Sparklite's inspirations are very easy to parse. This friendly-looking, pixel-art action adventure combines the overhead, exploration-focused gameplay of throwback Legend of Zelda titles and throws in procedural generation and roguelite progression in the vein of something like Dead Cells. On paper, it sounds great, but Sparklite's interlocking components don't quite come together in a satisfying way, and it doesn't help that its mobile version feels a bit lacking.
In Sparklite, you play as an adventurer who is on a quest to stop an evil Baron from overmining the eponymous resource from the world of Geodia. Already, this villain's progress has corrupted the inhabitants of the planet, turning them into evil and dangerous monsters. With your trusty wrench and a few other gadgets in tow, your goal is to venture down to the planet to destroy every baron outpost you can find.
When you first start playing Sparklite, you might not feel prepared for this task. Enemies hit really hard and certain areas are seemingly completely inaccessible. This is where the game's roguelite mechanics kick in. On every run of the game, you collect small amounts of Sparklite, which you can use to buy new gear or upgrade facilities that will empower you on subsequent adventures. Runs end either when you manually decide to leave the surface or if you get defeated by enemies. Each time this happens, you are transported back above the planet's surface as Geodia activates its own natural defense mechanism of rearranging its surface, which then means every new run with new stuff also means a new level layout to explore.
The only problem with Sparklite's structure is that it doesn't feel nearly as tight as many other games it's imitating. The procedurally-generated level layouts become all too familiar very quickly, and some of the map sections can just be completely empty. In sections of the game where there are things to do, the challenges you face are typically only challenging out of lack of familiarity. Then, once you encounter something once or twice, it then becomes a trivial barrier.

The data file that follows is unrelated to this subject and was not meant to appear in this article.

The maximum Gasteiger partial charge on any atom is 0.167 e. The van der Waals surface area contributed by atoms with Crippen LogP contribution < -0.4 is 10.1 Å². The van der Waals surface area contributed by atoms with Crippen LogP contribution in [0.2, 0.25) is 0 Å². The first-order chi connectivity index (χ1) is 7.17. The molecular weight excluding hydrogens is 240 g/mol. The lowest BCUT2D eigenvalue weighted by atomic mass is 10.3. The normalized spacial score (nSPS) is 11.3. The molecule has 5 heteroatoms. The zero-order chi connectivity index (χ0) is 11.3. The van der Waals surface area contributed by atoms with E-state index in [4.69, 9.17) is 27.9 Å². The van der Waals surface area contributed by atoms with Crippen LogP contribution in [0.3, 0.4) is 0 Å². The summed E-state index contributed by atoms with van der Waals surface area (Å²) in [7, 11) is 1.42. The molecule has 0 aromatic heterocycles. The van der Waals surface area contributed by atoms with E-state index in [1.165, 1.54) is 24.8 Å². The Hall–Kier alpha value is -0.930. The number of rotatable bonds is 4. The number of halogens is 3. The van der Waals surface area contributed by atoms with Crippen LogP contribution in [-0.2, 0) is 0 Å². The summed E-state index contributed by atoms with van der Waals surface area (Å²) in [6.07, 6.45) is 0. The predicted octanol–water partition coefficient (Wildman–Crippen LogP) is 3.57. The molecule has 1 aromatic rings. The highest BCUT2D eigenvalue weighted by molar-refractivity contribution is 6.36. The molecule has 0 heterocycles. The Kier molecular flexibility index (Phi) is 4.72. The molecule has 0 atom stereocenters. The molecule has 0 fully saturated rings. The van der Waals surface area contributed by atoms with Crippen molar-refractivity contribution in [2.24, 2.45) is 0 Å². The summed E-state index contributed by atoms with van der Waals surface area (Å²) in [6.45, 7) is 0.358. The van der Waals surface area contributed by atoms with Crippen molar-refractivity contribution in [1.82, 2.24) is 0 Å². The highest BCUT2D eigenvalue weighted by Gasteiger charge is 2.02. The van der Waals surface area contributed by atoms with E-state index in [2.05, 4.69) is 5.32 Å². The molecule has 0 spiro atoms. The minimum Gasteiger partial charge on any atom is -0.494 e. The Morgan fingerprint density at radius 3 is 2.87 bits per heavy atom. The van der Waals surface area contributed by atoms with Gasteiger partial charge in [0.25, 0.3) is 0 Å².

As a result, it doesn't take long before you can go on pretty deep runs in Sparklite, but you can never go as far as you might think thanks to the game's gear system. Just like The Legend of Zelda games, Sparklite has various items that grant you special traversal items across Geodia, but in order to use these items you have to both discover them and then go back to base to craft them, first. If you do that, you have to start your run all over again until the next time you come across a piece of gear or a boss to defeat, which prevents Sparklite from ever feeling like anything approaching a true roguelike.
Whatever you may think of Sparklite as a game, there are a few things to note about this mobile version in particular before you decide to pick it up. The first is that the game has fantastic controller support, and it's definitely the best way to play the game. Playing on touch obviously works, but there are precious few control customization options and its virtual buttons and layout feels very clunky.
The other thing about Sparklite on mobile is that there is no checkpointing if you close the game mid-run. This means that you'll basically have to commit to a full run whenever you want to play or make sure you manually end your run from the pause menu in order to bank currency and retain progress in the event that a session goes longer than anticipated or you get interrupted mid-play.
The bottom line
Sparklite is in a tricky spot on mobile. It could satisfy your itch to have a run-based action game in your pocket, but it's far from the best option on that front. If you've exhausted all options and just want something new, it's a decently fun one of those, but it's one that doesn't feel entirely mobile friendly.